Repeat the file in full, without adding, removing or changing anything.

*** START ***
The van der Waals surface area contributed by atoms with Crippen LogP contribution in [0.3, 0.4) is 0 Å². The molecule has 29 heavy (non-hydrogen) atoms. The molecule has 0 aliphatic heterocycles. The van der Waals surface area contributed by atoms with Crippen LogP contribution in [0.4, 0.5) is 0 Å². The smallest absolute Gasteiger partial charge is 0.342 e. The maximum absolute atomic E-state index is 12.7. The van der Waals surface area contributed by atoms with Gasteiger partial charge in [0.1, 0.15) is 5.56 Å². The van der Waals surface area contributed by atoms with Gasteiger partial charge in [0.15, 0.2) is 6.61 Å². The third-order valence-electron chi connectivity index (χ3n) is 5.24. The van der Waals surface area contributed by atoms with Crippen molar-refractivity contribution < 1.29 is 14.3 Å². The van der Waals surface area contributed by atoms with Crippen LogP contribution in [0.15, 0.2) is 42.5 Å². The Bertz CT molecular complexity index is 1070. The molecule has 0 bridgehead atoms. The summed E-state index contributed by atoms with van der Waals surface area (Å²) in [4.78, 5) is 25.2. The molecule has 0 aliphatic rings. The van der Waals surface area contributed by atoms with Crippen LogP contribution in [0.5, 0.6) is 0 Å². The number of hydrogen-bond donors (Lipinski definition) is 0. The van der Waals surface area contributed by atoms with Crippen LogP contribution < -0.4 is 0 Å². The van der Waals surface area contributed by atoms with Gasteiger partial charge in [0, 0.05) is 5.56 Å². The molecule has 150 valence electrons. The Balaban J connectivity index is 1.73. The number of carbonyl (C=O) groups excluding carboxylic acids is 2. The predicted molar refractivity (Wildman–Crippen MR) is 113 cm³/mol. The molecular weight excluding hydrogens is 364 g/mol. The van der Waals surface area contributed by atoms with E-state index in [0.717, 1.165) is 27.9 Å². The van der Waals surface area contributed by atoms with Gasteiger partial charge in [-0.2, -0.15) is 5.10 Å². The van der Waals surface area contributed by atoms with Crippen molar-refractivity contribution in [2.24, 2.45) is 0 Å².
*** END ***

The van der Waals surface area contributed by atoms with Crippen LogP contribution in [0.3, 0.4) is 0 Å². The molecule has 29 heavy (non-hydrogen) atoms. The molecule has 0 aliphatic heterocycles. The van der Waals surface area contributed by atoms with Crippen LogP contribution in [0.4, 0.5) is 0 Å². The smallest absolute Gasteiger partial charge is 0.342 e. The maximum absolute atomic E-state index is 12.7. The van der Waals surface area contributed by atoms with Gasteiger partial charge in [0.1, 0.15) is 5.56 Å². The van der Waals surface area contributed by atoms with Gasteiger partial charge in [0.15, 0.2) is 6.61 Å². The third-order valence-electron chi connectivity index (χ3n) is 5.24. The van der Waals surface area contributed by atoms with Crippen molar-refractivity contribution < 1.29 is 14.3 Å². The van der Waals surface area contributed by atoms with Crippen LogP contribution in [0.15, 0.2) is 42.5 Å². The Bertz CT molecular complexity index is 1070. The molecule has 0 bridgehead atoms. The summed E-state index contributed by atoms with van der Waals surface area (Å²) in [4.78, 5) is 25.2. The molecule has 0 aliphatic rings. The van der Waals surface area contributed by atoms with Crippen LogP contribution in [0.5, 0.6) is 0 Å². The number of hydrogen-bond donors (Lipinski definition) is 0. The van der Waals surface area contributed by atoms with Crippen LogP contribution < -0.4 is 0 Å². The van der Waals surface area contributed by atoms with Gasteiger partial charge in [0, 0.05) is 5.56 Å². The molecule has 150 valence electrons. The Balaban J connectivity index is 1.73. The number of carbonyl (C=O) groups excluding carboxylic acids is 2. The predicted molar refractivity (Wildman–Crippen MR) is 113 cm³/mol. The molecular weight excluding hydrogens is 364 g/mol. The van der Waals surface area contributed by atoms with E-state index in [0.717, 1.165) is 27.9 Å². The van der Waals surface area contributed by atoms with Gasteiger partial charge in [-0.2, -0.15) is 5.10 Å². The van der Waals surface area contributed by atoms with Crippen molar-refractivity contribution in [2.24, 2.45) is 0 Å².